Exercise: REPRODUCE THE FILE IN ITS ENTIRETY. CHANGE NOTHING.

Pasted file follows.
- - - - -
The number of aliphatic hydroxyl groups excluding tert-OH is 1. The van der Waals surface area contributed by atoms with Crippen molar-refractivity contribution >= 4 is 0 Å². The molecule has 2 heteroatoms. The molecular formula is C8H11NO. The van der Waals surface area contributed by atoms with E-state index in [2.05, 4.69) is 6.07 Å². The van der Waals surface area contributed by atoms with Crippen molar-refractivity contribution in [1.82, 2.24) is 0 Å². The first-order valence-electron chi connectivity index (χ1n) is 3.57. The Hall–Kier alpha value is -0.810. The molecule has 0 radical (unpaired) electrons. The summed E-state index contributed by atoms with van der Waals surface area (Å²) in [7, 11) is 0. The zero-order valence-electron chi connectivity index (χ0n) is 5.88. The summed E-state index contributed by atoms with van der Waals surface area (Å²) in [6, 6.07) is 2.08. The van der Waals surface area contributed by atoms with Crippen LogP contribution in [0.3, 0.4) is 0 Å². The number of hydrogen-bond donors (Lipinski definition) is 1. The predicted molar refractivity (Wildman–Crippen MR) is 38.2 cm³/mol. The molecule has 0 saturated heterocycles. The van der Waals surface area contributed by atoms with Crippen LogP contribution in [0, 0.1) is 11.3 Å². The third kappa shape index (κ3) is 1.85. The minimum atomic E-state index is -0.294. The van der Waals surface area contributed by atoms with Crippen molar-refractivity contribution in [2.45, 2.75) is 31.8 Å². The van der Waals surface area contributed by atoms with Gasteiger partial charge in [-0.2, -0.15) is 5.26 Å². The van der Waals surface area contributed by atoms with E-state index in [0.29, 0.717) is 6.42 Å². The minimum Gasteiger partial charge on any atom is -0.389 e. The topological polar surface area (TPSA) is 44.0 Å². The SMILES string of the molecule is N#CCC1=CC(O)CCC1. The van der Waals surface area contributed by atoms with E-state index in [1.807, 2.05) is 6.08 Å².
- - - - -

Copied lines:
The number of aliphatic hydroxyl groups excluding tert-OH is 1. The van der Waals surface area contributed by atoms with Crippen molar-refractivity contribution >= 4 is 0 Å². The molecule has 2 heteroatoms. The molecular formula is C8H11NO. The van der Waals surface area contributed by atoms with E-state index in [2.05, 4.69) is 6.07 Å². The van der Waals surface area contributed by atoms with Crippen molar-refractivity contribution in [1.82, 2.24) is 0 Å². The first-order valence-electron chi connectivity index (χ1n) is 3.57. The Hall–Kier alpha value is -0.810. The molecule has 0 radical (unpaired) electrons. The summed E-state index contributed by atoms with van der Waals surface area (Å²) in [7, 11) is 0. The zero-order valence-electron chi connectivity index (χ0n) is 5.88. The summed E-state index contributed by atoms with van der Waals surface area (Å²) in [6, 6.07) is 2.08. The van der Waals surface area contributed by atoms with Crippen LogP contribution in [0.3, 0.4) is 0 Å². The number of hydrogen-bond donors (Lipinski definition) is 1. The predicted molar refractivity (Wildman–Crippen MR) is 38.2 cm³/mol. The molecule has 0 saturated heterocycles. The van der Waals surface area contributed by atoms with Crippen LogP contribution in [0, 0.1) is 11.3 Å². The third kappa shape index (κ3) is 1.85. The minimum atomic E-state index is -0.294. The van der Waals surface area contributed by atoms with Crippen molar-refractivity contribution in [2.45, 2.75) is 31.8 Å². The van der Waals surface area contributed by atoms with Gasteiger partial charge in [-0.2, -0.15) is 5.26 Å². The van der Waals surface area contributed by atoms with E-state index in [0.29, 0.717) is 6.42 Å². The minimum Gasteiger partial charge on any atom is -0.389 e. The topological polar surface area (TPSA) is 44.0 Å². The SMILES string of the molecule is N#CCC1=CC(O)CCC1. The van der Waals surface area contributed by atoms with E-state index in [1.807, 2.05) is 6.08 Å².